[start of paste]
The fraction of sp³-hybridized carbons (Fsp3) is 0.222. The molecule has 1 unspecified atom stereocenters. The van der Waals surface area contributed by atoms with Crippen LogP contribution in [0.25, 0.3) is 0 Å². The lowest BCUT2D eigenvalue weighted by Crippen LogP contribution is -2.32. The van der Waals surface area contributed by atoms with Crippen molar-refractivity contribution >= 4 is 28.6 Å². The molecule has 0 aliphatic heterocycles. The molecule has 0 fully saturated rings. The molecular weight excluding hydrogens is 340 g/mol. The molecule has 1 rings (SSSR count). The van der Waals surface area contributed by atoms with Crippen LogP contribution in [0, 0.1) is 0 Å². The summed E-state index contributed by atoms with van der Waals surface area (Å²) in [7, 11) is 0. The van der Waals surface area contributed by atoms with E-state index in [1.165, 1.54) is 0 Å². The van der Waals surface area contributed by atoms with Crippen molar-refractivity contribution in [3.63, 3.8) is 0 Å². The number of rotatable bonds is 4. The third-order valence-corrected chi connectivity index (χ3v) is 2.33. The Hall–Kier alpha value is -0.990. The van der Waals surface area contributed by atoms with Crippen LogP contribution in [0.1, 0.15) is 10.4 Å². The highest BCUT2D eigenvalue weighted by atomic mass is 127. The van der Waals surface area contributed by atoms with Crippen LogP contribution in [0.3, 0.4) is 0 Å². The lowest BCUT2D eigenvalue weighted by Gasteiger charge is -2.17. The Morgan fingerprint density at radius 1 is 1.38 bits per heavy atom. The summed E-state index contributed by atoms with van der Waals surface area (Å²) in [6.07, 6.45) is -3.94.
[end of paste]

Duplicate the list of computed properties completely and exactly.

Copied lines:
The fraction of sp³-hybridized carbons (Fsp3) is 0.222. The molecule has 1 unspecified atom stereocenters. The van der Waals surface area contributed by atoms with Crippen LogP contribution in [0.25, 0.3) is 0 Å². The lowest BCUT2D eigenvalue weighted by Crippen LogP contribution is -2.32. The van der Waals surface area contributed by atoms with Crippen molar-refractivity contribution >= 4 is 28.6 Å². The molecule has 0 aliphatic heterocycles. The molecule has 0 fully saturated rings. The molecular weight excluding hydrogens is 340 g/mol. The molecule has 1 rings (SSSR count). The van der Waals surface area contributed by atoms with Crippen LogP contribution in [0, 0.1) is 0 Å². The summed E-state index contributed by atoms with van der Waals surface area (Å²) in [7, 11) is 0. The van der Waals surface area contributed by atoms with E-state index in [1.165, 1.54) is 0 Å². The van der Waals surface area contributed by atoms with Crippen molar-refractivity contribution in [3.63, 3.8) is 0 Å². The number of rotatable bonds is 4. The third-order valence-corrected chi connectivity index (χ3v) is 2.33. The Hall–Kier alpha value is -0.990. The van der Waals surface area contributed by atoms with Crippen LogP contribution in [0.1, 0.15) is 10.4 Å². The highest BCUT2D eigenvalue weighted by atomic mass is 127. The van der Waals surface area contributed by atoms with Crippen LogP contribution in [0.3, 0.4) is 0 Å². The lowest BCUT2D eigenvalue weighted by Gasteiger charge is -2.17. The Morgan fingerprint density at radius 1 is 1.38 bits per heavy atom. The summed E-state index contributed by atoms with van der Waals surface area (Å²) in [6.07, 6.45) is -3.94.